Bern 2019more… |
Today I had a long talk with Wolfgang Mischnick3, the chairman of the FDP faction. Mischnick returned 48 hours ago from a visit to East Berlin and was in fact the first Western politician to meet with Egon Krenz4 and the East German leadership.
In interviews with the media he spoke of his optimistic impressions with regard to expected developments in East Germany.
When talking to me, he admitted that he had taken this line not so much because he believes it is actually correct, but because he tends to believe that in this case impressions and public reports about them can influence the process. His impression is that there is indeed an atmosphere of change and a strong expectation [of it] among the public, but in private he would not dare to predict that this atmosphere of change will become reality.
He mentioned that Krenz and Gorbachev5 had studied at around the same time at the senior Party college in Moscow, and it is not impossible that this will influence Krenz. He emphasized repeatedly that in the USSR change is coming from the top down, whereas in East Germany it is coming from below. It is being adopted – even if only partially – by the local functionaries who are trying to pass it up the line, but it is not certain to what extent this will go through. In his opinion a process like that taking place in Hungary or Poland is not to be expected, due to the significant difference caused by the German aspect.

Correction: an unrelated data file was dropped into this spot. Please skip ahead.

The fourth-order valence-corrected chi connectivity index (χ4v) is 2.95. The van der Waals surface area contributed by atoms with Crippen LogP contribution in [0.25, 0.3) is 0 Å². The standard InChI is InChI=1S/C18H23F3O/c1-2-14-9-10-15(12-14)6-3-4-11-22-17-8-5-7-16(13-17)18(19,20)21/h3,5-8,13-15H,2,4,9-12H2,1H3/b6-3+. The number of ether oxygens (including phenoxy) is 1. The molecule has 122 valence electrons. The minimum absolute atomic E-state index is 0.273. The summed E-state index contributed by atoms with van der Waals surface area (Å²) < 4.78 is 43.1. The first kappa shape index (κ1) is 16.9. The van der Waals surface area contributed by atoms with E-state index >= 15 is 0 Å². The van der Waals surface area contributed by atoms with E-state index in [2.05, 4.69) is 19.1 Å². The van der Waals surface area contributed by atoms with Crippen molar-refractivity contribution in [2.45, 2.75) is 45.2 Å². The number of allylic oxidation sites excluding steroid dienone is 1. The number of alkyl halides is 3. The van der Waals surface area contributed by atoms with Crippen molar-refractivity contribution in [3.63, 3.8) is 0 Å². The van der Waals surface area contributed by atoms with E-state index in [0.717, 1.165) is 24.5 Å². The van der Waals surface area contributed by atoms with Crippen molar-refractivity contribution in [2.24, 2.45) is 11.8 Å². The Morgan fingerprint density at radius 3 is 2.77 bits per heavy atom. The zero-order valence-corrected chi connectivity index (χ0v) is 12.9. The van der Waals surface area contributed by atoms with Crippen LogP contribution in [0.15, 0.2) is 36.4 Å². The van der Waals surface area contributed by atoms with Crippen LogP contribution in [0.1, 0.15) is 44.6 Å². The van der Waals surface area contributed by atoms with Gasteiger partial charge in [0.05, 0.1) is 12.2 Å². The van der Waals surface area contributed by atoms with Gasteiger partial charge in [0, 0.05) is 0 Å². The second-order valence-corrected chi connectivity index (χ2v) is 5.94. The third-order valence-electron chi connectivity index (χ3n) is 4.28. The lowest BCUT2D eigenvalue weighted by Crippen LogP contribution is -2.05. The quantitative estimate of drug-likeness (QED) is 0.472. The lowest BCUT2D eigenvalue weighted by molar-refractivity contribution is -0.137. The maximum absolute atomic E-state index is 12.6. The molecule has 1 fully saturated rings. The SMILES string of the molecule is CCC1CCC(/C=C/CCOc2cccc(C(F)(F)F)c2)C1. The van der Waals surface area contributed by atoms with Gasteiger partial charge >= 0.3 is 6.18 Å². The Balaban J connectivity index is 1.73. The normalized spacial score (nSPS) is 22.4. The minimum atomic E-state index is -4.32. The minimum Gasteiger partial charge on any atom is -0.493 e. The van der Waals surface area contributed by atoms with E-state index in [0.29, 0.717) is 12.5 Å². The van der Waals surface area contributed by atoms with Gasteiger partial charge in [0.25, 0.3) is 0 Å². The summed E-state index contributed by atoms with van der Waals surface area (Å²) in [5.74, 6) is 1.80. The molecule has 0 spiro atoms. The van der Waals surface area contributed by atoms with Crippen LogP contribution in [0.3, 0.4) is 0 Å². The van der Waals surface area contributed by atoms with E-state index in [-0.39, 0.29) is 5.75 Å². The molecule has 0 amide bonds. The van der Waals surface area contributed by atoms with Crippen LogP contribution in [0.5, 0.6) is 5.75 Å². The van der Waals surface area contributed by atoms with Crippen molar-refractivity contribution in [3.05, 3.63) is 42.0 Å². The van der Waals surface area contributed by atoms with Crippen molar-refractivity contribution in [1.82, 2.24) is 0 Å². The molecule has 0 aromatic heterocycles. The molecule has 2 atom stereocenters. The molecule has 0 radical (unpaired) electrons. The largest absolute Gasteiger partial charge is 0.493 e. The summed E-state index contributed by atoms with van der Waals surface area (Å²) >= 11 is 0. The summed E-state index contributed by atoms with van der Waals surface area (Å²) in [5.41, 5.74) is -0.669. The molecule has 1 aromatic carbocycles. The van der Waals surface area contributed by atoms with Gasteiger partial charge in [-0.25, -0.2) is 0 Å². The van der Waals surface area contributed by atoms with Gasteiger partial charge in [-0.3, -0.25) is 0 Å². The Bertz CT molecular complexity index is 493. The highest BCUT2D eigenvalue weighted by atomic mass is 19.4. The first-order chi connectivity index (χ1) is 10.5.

First, [concerning] the justification for the existence of a second German state if it is not socialist and second – the question of a possible reunification.
I told him about the Israeli-Jewiss dilemma with regard to East Germany, especially that country’s unwillingness to relate to its past. I also described the traditional hostility of East Germany towards Israel and its unsuccessful efforts to gain support in the U.S. by displaying a seemingly positive attitude to the restoration of a cemetery and a synagogue and the employment of a rabbi for the tiny Jewish community in East Berlin. He told me that at the end of January 1990 he would visit East Germany at the head of an FDP party delegation and we agreed that we would discuss the latter subject before he leaves.